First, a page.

This is a VERY important paper by Schievink and hs colleagues outlining a classification of various types of spontaneous spinal CSF leaks. This does not apply to iatrogenic or traumatic leaks.

The classification was based on a large sample size of well over 500 patients.

Type 1 – Dural tear [27%] – extradural fluid collection in almost all
1a – ventral CSF leaks (95%)
1b – posterolateral CSF leaks (4%)

Type 2 – meningeal diverticula [42%] – extradural CSF collection in 22%
2a – simple diverticula (90.8%)
2b – complex meningeal diverticula/dural ectasia (9.2%)

Type 3 – CSF-venous fistulas [2.5%] – extradural CSF collections absent

Type 4 – Indeterminate [28.7%] – extradural CSF collections were noted in 51.5%

A classification system of spontaneous spinal CSF leaks.
Schievink WI, Maya MM, Jean-Pierre S, Nuño M, Prasad RS, Moser FG.
Neurology. 2016 Jul 20. pii: 10.1212/WNL.0000000000002986. [Epub ahead of print]
Abstract
OBJECTIVE:
Spontaneous spinal CSF leaks cause spontaneous intracranial hypotension but no systematic study of the different types of these CSF leaks has been reported. Based on our experience with spontaneous intracranial hypotension, we propose a classification system of spontaneous spinal CSF leaks.
METHODS:
We reviewed the medical records, radiographic studies, operative notes, and any intraoperative photographs of a group of consecutive patients with spontaneous intracranial hypotension.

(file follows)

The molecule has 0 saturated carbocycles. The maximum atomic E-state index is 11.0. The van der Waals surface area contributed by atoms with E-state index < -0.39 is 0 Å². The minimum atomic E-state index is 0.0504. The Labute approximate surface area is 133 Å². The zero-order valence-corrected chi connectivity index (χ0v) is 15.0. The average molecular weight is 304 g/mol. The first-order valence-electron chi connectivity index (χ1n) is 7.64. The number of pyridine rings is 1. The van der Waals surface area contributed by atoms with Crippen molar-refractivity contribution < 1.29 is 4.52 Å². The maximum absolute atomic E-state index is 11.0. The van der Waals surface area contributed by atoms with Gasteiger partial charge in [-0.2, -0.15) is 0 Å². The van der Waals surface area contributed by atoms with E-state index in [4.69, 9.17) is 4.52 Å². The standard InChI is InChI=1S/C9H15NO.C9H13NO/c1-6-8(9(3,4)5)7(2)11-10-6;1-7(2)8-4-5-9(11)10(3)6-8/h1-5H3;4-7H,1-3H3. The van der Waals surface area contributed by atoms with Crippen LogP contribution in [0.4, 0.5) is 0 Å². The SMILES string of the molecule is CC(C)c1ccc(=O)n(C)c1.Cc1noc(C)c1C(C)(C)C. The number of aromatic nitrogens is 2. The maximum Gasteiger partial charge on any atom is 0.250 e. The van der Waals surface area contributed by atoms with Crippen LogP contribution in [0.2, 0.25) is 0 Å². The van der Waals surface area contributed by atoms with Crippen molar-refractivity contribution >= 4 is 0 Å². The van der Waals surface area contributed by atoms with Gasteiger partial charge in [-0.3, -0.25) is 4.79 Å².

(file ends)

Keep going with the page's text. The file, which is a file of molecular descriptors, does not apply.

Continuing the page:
RESULTS:
The mean age of the 568 patients (373 [65.7%] women) was 45.7 years. Three types of CSF leak could be identified. Type 1 CSF leaks consisted of a dural tear (151 patients [26.6%]) and these were almost exclusively associated with an extradural CSF collection. Type 1a represented ventral CSF leaks (96%) and type 1b posterolateral CSF leaks (4%). Type 2 CSF leaks consisted of meningeal diverticula (240 patients [42.3%]) and were the source of an extradural CSF collection in 53 of these patients (22.1%). Type 2a represented simple diverticula (90.8%) and type 2b complex meningeal diverticula/dural ectasia (9.2%). Type 3 CSF leaks consisted of direct CSF-venous fistulas (14 patients [2.5%]) and these were not associated with extradural CSF collections. A total of 163 patients (28.7%) had an indeterminate type and extradural CSF collections were noted in 84 (51.5%) of these patients.
CONCLUSIONS:
We identified 3 types of spontaneous spinal CSF leak in this observational study: the dural tear, the meningeal diverticulum, and the CSF-venous fistula. These 3 types and the presence or absence of extradural CSF form the basis of a comprehensive classification system.
PMID: 27440149
DOI: 10.1212/WNL.0000000000002986